At the end of April, Neumann announced that the company had filed paperwork to begin the process of an IPO. Inside the company employees and executives describe an environment that can be marked by the chaos, churn, and misbehavior that have come to characterize hypergrowth start-up life, not to mention questions about its business: WeWork lost $1.9 billion last year.
At last year’s event, according to a report in Property Week, a British real-estate publication, Neumann sat onstage next to his wife and McKelvey as the crowd sang “Olé, Olé, Olé.” A WeWork employee from India started chanting, “Let’s go, WeWork, let’s go!” while another from California screamed, “You’re changing the world, Adam! We love you.” Augusto Contreras, a WeWork employee from Mexico City, proposed to his girlfriend next to a dodgeball tournament.
Son met Neumann at WeWork headquarters and told him he had precisely 12 minutes for a tour, after which he invited Neumann to join him in his car, where Son sketched out a deal on his iPad to invest $4.4 billion in WeWork.
Son told Neumann to make WeWork “Ten times bigger than your original plan” and to recognize that, in a fight, being crazy is better than being smart – and that WeWork wasn’t being “Crazy enough.” Son said he thought WeWork could be worth “a few hundred billion dollars.”
In a 2017 lawsuit against UrWork, the company said it did not claim “Exclusive rights to the ordinary word ‘Work,’â€…” but objected to “The combination of a two-letter pronoun followed immediately by the word ‘Work.’â€…” Neumann and McKelvey have cited their communal upbringings as formative to WeWork’s conception, but Neumann has also described the kibbutz as “a failed social experiment,” flawed because “Everyone made the same amount of money.” WeWork, he says, is a “Capitalist kibbutz,” where weakness won’t be accommodated.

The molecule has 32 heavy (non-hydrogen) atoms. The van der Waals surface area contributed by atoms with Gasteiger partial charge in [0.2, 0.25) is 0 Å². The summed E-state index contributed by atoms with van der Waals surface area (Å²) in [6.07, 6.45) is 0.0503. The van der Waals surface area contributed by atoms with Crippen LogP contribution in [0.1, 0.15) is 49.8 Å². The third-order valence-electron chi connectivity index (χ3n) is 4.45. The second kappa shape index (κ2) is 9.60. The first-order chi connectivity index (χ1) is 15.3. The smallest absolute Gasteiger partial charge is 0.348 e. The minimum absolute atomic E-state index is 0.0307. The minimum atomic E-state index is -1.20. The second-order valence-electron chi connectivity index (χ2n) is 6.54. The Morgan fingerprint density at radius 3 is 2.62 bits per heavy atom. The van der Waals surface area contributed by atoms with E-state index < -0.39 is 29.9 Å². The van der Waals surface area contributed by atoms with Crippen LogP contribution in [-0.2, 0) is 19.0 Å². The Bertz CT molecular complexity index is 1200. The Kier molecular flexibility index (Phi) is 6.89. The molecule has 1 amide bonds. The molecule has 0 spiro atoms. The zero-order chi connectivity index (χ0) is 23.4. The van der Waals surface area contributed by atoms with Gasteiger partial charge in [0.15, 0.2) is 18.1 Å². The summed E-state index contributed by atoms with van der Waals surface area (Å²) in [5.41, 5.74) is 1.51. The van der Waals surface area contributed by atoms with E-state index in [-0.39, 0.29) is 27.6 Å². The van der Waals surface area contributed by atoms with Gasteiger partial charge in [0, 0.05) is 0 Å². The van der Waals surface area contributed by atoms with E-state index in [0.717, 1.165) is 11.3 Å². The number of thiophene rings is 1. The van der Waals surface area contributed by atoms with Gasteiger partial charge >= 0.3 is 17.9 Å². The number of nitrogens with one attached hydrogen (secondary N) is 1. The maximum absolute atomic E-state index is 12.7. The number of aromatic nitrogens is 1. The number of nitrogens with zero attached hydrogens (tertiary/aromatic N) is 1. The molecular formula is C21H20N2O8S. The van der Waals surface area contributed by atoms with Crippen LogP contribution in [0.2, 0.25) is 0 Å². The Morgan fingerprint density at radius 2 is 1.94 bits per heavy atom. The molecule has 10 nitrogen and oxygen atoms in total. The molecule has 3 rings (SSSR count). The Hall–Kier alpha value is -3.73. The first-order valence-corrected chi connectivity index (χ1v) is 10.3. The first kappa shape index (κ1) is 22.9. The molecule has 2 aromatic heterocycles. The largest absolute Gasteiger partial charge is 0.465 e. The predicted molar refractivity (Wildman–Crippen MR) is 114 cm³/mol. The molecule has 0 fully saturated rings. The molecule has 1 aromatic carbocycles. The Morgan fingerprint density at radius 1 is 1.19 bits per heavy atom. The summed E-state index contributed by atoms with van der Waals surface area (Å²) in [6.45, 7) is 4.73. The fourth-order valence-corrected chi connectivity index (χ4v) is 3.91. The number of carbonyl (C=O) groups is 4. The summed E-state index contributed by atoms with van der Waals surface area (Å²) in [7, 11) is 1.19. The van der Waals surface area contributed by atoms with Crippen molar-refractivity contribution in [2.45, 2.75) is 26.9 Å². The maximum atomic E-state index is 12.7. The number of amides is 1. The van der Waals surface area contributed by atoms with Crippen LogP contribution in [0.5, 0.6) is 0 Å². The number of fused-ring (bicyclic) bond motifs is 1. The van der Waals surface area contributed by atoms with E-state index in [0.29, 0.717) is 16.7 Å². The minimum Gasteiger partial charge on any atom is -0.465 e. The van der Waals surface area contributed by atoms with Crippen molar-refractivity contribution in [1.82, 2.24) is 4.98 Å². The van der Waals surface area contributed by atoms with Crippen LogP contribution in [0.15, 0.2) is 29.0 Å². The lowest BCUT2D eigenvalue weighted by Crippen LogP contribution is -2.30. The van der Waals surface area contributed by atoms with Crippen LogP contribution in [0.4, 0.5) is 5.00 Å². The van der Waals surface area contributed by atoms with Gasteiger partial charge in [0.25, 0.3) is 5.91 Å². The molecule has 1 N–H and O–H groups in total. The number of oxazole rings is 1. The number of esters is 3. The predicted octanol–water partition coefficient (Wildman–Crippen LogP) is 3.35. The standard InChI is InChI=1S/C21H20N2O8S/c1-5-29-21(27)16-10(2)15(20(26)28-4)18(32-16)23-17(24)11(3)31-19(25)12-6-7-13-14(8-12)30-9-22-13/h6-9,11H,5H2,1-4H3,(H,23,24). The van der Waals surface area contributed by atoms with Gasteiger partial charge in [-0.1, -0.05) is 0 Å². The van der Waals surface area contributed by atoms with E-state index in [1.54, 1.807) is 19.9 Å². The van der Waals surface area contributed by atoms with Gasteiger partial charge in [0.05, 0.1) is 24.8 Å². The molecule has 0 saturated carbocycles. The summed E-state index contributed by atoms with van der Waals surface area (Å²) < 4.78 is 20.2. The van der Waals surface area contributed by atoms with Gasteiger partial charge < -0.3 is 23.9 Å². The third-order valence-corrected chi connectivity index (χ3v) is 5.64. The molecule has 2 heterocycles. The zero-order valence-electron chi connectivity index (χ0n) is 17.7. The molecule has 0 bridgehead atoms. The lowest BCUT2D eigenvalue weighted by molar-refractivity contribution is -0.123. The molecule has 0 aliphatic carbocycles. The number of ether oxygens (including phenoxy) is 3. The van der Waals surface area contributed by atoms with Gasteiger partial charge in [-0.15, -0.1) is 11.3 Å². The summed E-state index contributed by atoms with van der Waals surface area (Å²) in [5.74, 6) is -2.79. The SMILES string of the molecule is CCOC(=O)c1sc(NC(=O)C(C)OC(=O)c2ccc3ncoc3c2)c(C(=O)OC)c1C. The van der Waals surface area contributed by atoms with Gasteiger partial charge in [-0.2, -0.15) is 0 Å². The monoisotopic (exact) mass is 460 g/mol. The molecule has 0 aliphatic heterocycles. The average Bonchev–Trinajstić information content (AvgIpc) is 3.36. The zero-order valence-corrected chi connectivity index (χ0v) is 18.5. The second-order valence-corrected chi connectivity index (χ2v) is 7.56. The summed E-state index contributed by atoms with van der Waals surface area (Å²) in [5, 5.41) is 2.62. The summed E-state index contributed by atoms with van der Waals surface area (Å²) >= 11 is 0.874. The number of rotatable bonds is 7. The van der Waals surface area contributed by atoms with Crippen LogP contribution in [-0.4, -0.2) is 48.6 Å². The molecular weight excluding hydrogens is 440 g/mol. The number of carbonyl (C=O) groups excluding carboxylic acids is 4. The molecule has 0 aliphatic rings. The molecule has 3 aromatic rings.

More than 40 percent of WeWork’s business is now with companies of more than 500 employees, some of which have entire spaces all to themselves: There are ten WeWork floors in a single Greenwich Village building that are occupied entirely by IBM. Companies can choose to let WeWork outfit their offices in the same general aesthetic as a standard WeWork location or pay more for a bespoke offering called Powered by We. Thrive had chosen the former; its office had several of WeWork’s signature phone booths and a lighter, brighter look, which WeWork introduced under the direction of Adam Kimmel, a former fashion designer who is now WeWork’s chief creative officer.
A former WeWorker who now runs a company told me, “I spend a lot of my time on culture and HR, and it fucking slows you down worrying about how people feel.” But one employee told me his WeWork experience had made him think about what he would do differently if he were ever to run his own start-up.